Regular Android Authority readers, as well as tech-buffs, know that the mobile processor market is (and has been for the past years) under an almost complete ARM dominance. OK, so what about the big smartphone CPU manufacturers, such Qualcomm, Nvidia, Samsung, Texas Instruments, or Apple? Don’t they have anything to “say” about this? Well, the thing is most smartphone CPU’s are actually built on ARM-developed architectures, no matter if we’re talking about Qualcomm’s S3 and S4 chips, Samsung’s Exynos, or Apple’s A5X SoC.
Although Intel’s Medfield chip is marketed and hyped as an alternative to ARM processors, it’s safe to say that the mobile chip market is under total ARM dominance, especially since the Medfield chip is still a couple of months away from reaching the consumers.
So, why are ARM smartphone processors unbeatable, especially considering the fact that, when it comes to “general purpose” processors, such as the ones you’ll find inside laptops and PCs, the best ones are produced by Intel (the global leader, accounting for more than 80% of the CPUs sold in 2011) and AMD? The answer is power efficiency, an area where Intel is under-performing, while ARM shines like the brightest star.
In this context (pardon the over-sized introduction), I’m sure you’ll find it unsurprising that the most power-efficient processor available is also designed by ARM, under the Cortex-M0 name (also the smallest ARM architecture available). Recently, ARM has announced that they will soon release an even more power-efficient design, dubbed the Cortex-M0+, one that is touted to use only a third of the energy used by current 8-bit and 16-bit processors, although it is actually running on a 32-bit architecture, thus bringing more brute performance to the table. Even more interesting is the fact that the Cortex-M0+ is designed with code re-utilization in mind, making it very easy for designers to make the transition upwards from 8-bit and 16-bit architectures.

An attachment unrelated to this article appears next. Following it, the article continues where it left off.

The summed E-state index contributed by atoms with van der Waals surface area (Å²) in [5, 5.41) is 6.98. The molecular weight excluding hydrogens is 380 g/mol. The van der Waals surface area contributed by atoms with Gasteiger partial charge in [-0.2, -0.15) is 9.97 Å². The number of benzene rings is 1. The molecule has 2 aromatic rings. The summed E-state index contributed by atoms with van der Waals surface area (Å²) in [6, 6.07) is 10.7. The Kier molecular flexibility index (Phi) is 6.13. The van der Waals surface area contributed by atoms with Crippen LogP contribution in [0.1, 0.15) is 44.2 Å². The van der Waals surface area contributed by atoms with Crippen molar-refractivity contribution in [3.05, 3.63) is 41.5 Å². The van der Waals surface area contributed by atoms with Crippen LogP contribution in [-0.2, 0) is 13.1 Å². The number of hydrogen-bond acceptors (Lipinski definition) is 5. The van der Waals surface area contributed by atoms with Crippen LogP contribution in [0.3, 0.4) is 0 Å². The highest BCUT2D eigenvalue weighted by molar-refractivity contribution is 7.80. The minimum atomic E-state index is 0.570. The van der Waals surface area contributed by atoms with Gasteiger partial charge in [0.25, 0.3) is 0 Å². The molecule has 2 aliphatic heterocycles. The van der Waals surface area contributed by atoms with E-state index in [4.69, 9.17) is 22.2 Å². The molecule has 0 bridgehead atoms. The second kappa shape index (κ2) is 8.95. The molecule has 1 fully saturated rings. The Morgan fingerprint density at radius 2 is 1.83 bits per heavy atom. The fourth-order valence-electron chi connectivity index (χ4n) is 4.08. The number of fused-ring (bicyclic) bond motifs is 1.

While the ARM Cortex-M0+ won’t make it into future smartphones (as its processing capabilities are, unsurprisingly, not exactly earth-shattering), you should expect the new architecture to make it into car systems, multi-sensor systems, as well as medical applications, over the next quarter. The new Cortex-M0+ may also provide a boost to the “internet of things ” – the upcoming network of interconnected smart objects, from microwave ovens to cars, and from lighting bulbs to pacemakers. On a side note, Android @ Home is also an implementation of the “internet of things” concept, one that use the open source Arduino microcontroller as a hardware interface. We can see the Cortex-M0+ replacing 8-bit Arduino, being far more capable, yet consuming very little power.
Just like all of their other architectures, ARM won’t be manufacturing the chips themselves, but Freescale and NXP (the company “responsible” for the NFC technology) have announced that they’ve already licensed the Cortex-M0+ architecture, so expect embedded systems using the new power-efficient CPU architecture to start showing up over the next quarter(s).